- Everything I suggest is shot down. Why are you asking for my opinion?
- I’m not/my work isn’t valued.
- My ideas don’t have merit or “they think their own ideas are the only good ones”.
- I give up. Let them do everything if they want to.
- Control freak! Micro-managing jerk.
The person controlling, or the “over-responsible” one, doesn’t see this. All they see from others is increased laziness or apathy and shoddier and shoddier work, never realizing that their behaviour is creating the situation.
I talk about the difference between Intention and Impact a lot. This is a classic example. There isn’t ill Intent from the controller. They are driven by a positive motivation. The Impact, however, is significantly mis-aligned with their Intent – what they are attempting to achieve.
What we are looking for is a 100/100 balance where each party gives 100%. Think of a table or chair. If one leg is shorter, it doesn’t help if one of the other legs grows longer. You will never get balance.
Oh, Oh! I Think I’m Doing This. What Do I do?
Glad you asked. If you notice yourself feeling or thinking from the Over-Responsible list, then consider whether you are taking on too much.
Decide what is and is not your responsibility. What would your request be of others?
Have a non-judgmental conversation with the others involved. See what each person thinks, feels, and wants from the situation. You may be surprised by what you discover – see the story following.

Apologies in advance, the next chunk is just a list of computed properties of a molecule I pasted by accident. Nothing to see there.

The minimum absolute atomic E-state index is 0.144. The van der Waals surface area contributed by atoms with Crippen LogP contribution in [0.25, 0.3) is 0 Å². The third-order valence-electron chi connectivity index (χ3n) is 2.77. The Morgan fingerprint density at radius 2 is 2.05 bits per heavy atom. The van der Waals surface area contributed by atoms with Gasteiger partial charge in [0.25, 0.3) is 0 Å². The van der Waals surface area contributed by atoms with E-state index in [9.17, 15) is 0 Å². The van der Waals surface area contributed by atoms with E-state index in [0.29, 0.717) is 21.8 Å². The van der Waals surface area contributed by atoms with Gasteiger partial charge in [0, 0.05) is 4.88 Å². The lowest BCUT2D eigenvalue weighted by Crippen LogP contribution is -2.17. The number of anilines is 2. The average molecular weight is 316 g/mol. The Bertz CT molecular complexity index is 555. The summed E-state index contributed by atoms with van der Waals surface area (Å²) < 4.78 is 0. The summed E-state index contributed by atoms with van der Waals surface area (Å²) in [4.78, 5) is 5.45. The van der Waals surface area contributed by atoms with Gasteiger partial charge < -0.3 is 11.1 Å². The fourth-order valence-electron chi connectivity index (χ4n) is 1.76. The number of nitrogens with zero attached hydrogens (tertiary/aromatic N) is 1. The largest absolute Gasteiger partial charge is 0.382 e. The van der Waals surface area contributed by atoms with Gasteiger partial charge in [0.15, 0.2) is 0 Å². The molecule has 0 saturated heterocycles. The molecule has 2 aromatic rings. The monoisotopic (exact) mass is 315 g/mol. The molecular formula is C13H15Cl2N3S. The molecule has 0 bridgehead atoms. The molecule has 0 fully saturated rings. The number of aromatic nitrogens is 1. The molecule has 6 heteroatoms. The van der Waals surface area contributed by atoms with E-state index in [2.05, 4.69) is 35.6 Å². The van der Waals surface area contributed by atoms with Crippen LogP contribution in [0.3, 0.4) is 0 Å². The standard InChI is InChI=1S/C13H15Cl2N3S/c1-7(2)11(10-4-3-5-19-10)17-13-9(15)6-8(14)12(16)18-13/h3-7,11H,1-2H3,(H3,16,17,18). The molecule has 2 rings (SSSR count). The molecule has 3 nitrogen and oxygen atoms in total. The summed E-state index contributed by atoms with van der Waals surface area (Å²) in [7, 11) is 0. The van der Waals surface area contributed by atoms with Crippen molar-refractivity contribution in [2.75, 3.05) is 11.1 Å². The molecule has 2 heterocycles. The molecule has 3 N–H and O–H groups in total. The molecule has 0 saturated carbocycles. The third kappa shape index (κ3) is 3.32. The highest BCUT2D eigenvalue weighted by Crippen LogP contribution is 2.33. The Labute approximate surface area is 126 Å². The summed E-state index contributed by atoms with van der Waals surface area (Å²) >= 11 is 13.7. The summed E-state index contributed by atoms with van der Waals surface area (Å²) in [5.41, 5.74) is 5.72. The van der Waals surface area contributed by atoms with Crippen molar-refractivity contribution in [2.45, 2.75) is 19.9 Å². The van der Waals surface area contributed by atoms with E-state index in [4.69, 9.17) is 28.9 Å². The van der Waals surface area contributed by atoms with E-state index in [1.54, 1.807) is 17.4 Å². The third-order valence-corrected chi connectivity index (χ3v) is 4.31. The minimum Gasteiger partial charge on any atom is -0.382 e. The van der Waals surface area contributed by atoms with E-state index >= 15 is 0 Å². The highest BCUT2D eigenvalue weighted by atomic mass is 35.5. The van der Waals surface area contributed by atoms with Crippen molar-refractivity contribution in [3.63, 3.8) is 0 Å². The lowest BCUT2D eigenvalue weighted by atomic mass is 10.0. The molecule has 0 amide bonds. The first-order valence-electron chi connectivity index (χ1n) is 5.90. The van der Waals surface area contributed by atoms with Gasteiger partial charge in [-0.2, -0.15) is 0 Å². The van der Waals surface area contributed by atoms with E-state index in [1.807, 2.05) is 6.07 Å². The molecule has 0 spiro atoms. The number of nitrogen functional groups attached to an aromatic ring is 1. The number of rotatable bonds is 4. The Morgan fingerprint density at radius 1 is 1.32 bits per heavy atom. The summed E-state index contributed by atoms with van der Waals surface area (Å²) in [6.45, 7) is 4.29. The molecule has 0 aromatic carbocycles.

We Usually Only Wee What We Are Doing, Not What Others Are Doing
Here’s a tip and one of my favourite stories. Somebody I know was complaining that their partner wasn’t doing any of the housework and the agreement was to share the chores. They were feeling hard done by and very annoyed and were preparing to have some strong words with the other. I checked in a couple of weeks later. It turns out my friend never had the firm talk because before they could, their partner started a different conversation about how they were doing all the cooking and feeling resentful! Both were true. One was doing all the housework and the other was doing all the cooking. Neither one saw what the other was doing, only what they did themselves. They agreed to share both duties more equally and to have better check-ins to ensure things didn’t get out of balance again.
This kind of stuff happens all the time, so before you get all righteous, park your judgement and get curious about what conditions have created the responsibility imbalance. Maybe you’re both feeling over-responsible, don’t be afraid to have some conversations!
Responsibility sounds good but when it comes right down to it, over-responsibility, controlling, or micro-managing behaviours do not allow anybody to shine and isn’t that really what we should be aiming for? I would like it is everybody could shine, and their brilliance was not clouded by somebody else’s over done behaviours.
Rosalie Boulter, Paradigm Shifters Consulting, Oct. 8, 2018
Rosalie Boulter fully admits she has taken on both the Over and Under Responsibility roles and quite frankly, would like to stop and be in equal partnership with people. Rosalie uses the ideas in this article in her Leadership Coaching where plenty of situations come up showcasing this dynamic!